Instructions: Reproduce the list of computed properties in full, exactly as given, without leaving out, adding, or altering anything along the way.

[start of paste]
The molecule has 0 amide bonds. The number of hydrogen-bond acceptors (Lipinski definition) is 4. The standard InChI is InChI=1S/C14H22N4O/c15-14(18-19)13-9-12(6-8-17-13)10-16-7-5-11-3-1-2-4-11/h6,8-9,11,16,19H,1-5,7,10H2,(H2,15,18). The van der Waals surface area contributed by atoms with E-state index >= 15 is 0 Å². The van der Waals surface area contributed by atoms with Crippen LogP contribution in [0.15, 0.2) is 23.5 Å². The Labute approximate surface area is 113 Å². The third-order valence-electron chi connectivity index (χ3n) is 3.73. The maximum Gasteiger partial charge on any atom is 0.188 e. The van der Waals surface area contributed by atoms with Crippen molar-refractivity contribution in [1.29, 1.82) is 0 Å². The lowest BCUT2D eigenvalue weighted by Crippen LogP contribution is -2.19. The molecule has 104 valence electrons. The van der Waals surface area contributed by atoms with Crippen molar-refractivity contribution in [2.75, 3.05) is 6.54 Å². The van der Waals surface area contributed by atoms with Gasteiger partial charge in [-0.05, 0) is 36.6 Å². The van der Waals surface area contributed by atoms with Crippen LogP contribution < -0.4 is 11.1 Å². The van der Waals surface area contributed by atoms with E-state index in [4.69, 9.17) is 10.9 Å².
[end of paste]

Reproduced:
The molecule has 0 amide bonds. The number of hydrogen-bond acceptors (Lipinski definition) is 4. The standard InChI is InChI=1S/C14H22N4O/c15-14(18-19)13-9-12(6-8-17-13)10-16-7-5-11-3-1-2-4-11/h6,8-9,11,16,19H,1-5,7,10H2,(H2,15,18). The van der Waals surface area contributed by atoms with E-state index >= 15 is 0 Å². The van der Waals surface area contributed by atoms with Crippen LogP contribution in [0.15, 0.2) is 23.5 Å². The Labute approximate surface area is 113 Å². The third-order valence-electron chi connectivity index (χ3n) is 3.73. The maximum Gasteiger partial charge on any atom is 0.188 e. The van der Waals surface area contributed by atoms with Crippen molar-refractivity contribution in [1.29, 1.82) is 0 Å². The lowest BCUT2D eigenvalue weighted by Crippen LogP contribution is -2.19. The molecule has 104 valence electrons. The van der Waals surface area contributed by atoms with Crippen molar-refractivity contribution in [2.75, 3.05) is 6.54 Å². The van der Waals surface area contributed by atoms with Gasteiger partial charge in [-0.05, 0) is 36.6 Å². The van der Waals surface area contributed by atoms with Crippen LogP contribution < -0.4 is 11.1 Å². The van der Waals surface area contributed by atoms with E-state index in [4.69, 9.17) is 10.9 Å².